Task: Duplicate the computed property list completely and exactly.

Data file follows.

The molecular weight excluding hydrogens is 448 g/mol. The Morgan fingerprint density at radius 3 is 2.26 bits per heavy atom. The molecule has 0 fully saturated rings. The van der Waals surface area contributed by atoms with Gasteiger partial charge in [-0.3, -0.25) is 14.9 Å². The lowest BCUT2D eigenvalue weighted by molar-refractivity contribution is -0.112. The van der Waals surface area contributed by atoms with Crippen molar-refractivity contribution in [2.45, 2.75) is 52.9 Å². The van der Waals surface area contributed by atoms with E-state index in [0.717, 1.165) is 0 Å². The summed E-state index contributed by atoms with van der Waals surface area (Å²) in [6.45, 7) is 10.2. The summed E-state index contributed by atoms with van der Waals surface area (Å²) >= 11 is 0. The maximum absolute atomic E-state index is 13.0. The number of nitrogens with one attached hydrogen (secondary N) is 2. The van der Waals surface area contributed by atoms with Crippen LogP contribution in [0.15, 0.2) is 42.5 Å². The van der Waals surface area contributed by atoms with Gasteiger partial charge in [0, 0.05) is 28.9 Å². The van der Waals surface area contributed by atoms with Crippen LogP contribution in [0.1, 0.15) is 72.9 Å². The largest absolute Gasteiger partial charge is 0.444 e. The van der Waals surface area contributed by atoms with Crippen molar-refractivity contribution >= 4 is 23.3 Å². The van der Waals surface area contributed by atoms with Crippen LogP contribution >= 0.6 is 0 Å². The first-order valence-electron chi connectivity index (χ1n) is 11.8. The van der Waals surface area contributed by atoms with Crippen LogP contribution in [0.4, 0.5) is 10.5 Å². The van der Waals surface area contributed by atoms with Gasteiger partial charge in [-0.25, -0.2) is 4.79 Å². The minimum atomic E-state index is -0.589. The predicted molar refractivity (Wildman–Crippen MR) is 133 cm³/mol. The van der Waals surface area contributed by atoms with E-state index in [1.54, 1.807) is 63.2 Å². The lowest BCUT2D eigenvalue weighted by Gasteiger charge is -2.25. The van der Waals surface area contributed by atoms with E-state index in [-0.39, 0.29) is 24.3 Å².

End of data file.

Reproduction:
The molecular weight excluding hydrogens is 448 g/mol. The Morgan fingerprint density at radius 3 is 2.26 bits per heavy atom. The molecule has 0 fully saturated rings. The van der Waals surface area contributed by atoms with Gasteiger partial charge in [-0.3, -0.25) is 14.9 Å². The lowest BCUT2D eigenvalue weighted by molar-refractivity contribution is -0.112. The van der Waals surface area contributed by atoms with Crippen molar-refractivity contribution in [2.45, 2.75) is 52.9 Å². The van der Waals surface area contributed by atoms with E-state index in [0.717, 1.165) is 0 Å². The summed E-state index contributed by atoms with van der Waals surface area (Å²) in [6.45, 7) is 10.2. The summed E-state index contributed by atoms with van der Waals surface area (Å²) >= 11 is 0. The maximum absolute atomic E-state index is 13.0. The number of nitrogens with one attached hydrogen (secondary N) is 2. The van der Waals surface area contributed by atoms with Crippen LogP contribution in [0.15, 0.2) is 42.5 Å². The van der Waals surface area contributed by atoms with Gasteiger partial charge in [0, 0.05) is 28.9 Å². The van der Waals surface area contributed by atoms with Crippen LogP contribution in [0.1, 0.15) is 72.9 Å². The largest absolute Gasteiger partial charge is 0.444 e. The van der Waals surface area contributed by atoms with Crippen molar-refractivity contribution >= 4 is 23.3 Å². The van der Waals surface area contributed by atoms with Crippen LogP contribution >= 0.6 is 0 Å². The first-order valence-electron chi connectivity index (χ1n) is 11.8. The van der Waals surface area contributed by atoms with Crippen LogP contribution in [0.4, 0.5) is 10.5 Å². The van der Waals surface area contributed by atoms with Gasteiger partial charge in [-0.25, -0.2) is 4.79 Å². The minimum atomic E-state index is -0.589. The predicted molar refractivity (Wildman–Crippen MR) is 133 cm³/mol. The van der Waals surface area contributed by atoms with E-state index in [1.54, 1.807) is 63.2 Å². The lowest BCUT2D eigenvalue weighted by Gasteiger charge is -2.25. The van der Waals surface area contributed by atoms with E-state index in [-0.39, 0.29) is 24.3 Å².